Socio-Technological Status of Moratuwa Woodworking Industry

H.I.D. Liyanage, H.S. Amarasekera, P.K.P. Perera, R.A.D.R.L. Rupasinghe


Moratuwa has a long tradition in furniture manufacturing with a substantial population depending directly or indirectly on the wood working industry. This study was conducted to gather socio-technological information with the view of understanding the factors which affect the current trends of the Moratuwa wood working cluster. A sample of 314 out of 1,631 woodworking facilities in Moratuwa, representing five types of wood manufacturing industries were selected for the study. Results revealed that the industry is heavily dependent on Teak (Tectona grandis), followed by Mahogany (Swietenia macrophylla), Ginisapu (Michelia champaca) and Lunumidella (Melia azedarach). Majority of the species were originating from forest plantations with natural forest timber species such as Ebony (Diospyros ebenum) and Nedun (Pericopsis mooniana) were less frequently used. Division of labour for furniture manufacturing was observed in Moratumulla, Indibedda, Kadalana and Willorawatta areas. Sawmills were more frequent in Horetuduwa and Koralawella areas. Approximately 57% of the carpentry sheds were home based industries. Majority of the carpentry sheds used basic machineries such as Table saw, Planer, Router, Grill machine, Grinder, Jig saw for furniture manufacturing. Very few carpenters recording a percentage of 3.08% used traditional equipment like “Burumaya (Grill)”, “Yathukataya (Hand planer)” and Hand saw. Frame saw, Band saw and Circular saw were very common in sawmills. However large mills in Moratuwa have a totally integrated production process with advanced saw mills, timber seasoning and treatment facilities. The dominant age category of employees was between 36 and 45 years (42.30%) and 49.66% have had an education up to Ordinary Level. Results further indicated that there is a reduction of the young generation coming to the industry. A percentage of 80.69% employees have acquired skills from onsite training and did not have any formal training in woodworking. Key issues found in this study were the demand reduction due to woodworking entities in other localities in the country, high cost of the quality timber and lack of modern marketing strategies related to woodworking industry. Strategies to develop the efficiency of Moratuwa wood working cluster are further discussed.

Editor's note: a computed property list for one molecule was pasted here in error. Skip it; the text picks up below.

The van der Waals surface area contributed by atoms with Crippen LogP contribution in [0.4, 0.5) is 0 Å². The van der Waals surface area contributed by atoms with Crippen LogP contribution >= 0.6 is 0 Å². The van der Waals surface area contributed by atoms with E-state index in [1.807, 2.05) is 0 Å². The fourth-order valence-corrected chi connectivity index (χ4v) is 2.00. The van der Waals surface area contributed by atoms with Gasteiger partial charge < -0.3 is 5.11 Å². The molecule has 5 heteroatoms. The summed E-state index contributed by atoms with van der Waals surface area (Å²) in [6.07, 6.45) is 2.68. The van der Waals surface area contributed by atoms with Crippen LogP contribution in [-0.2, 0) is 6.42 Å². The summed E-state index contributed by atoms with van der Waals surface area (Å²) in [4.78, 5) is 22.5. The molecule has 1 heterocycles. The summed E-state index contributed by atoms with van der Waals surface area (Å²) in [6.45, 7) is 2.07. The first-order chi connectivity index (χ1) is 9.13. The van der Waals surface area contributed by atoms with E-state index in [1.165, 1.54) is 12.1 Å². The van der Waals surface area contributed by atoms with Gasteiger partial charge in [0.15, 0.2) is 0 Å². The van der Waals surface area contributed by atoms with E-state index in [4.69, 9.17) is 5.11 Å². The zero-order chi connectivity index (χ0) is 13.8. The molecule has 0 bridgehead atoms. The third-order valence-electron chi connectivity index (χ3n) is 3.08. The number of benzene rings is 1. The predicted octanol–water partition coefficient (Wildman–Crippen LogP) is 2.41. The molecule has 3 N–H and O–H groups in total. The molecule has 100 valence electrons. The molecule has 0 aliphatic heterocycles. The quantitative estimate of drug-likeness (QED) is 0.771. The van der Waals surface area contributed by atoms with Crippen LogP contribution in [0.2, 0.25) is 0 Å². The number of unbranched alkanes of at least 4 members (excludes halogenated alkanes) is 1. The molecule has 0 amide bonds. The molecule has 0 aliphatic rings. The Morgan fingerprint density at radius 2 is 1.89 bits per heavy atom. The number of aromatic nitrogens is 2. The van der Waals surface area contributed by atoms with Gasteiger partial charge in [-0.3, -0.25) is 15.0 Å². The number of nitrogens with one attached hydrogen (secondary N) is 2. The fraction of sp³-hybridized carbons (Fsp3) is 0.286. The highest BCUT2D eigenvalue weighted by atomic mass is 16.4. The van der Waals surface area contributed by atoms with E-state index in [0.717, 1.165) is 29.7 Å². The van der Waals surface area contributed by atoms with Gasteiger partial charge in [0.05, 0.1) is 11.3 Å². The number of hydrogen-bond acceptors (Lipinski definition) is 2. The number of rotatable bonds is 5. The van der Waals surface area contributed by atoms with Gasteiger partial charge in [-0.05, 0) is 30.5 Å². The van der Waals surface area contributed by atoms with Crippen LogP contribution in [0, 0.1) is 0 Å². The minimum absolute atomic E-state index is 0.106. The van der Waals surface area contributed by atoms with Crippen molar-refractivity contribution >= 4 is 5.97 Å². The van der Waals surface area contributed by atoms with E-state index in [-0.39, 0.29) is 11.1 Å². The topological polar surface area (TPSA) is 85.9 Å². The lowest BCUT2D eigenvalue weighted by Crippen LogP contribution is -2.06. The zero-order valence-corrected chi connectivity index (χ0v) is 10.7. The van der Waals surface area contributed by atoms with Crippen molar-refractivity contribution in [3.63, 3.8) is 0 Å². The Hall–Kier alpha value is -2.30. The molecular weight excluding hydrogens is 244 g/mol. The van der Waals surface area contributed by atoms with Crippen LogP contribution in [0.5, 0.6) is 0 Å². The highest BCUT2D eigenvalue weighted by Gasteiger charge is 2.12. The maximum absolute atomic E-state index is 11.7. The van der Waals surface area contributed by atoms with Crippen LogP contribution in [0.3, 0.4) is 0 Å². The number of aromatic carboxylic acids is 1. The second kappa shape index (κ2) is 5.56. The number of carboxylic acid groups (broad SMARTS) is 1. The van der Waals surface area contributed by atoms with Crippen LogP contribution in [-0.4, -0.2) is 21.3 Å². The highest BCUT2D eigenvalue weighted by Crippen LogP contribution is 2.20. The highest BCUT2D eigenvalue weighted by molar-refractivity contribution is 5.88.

Keywords: Cluster, Furniture, Socio-technological, Woodworking

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Proceedings of International Forestry and Environment Symposium, Sri Lanka. Published by Department of Forestry and Environmental Science, University of Sri Jayewardenepura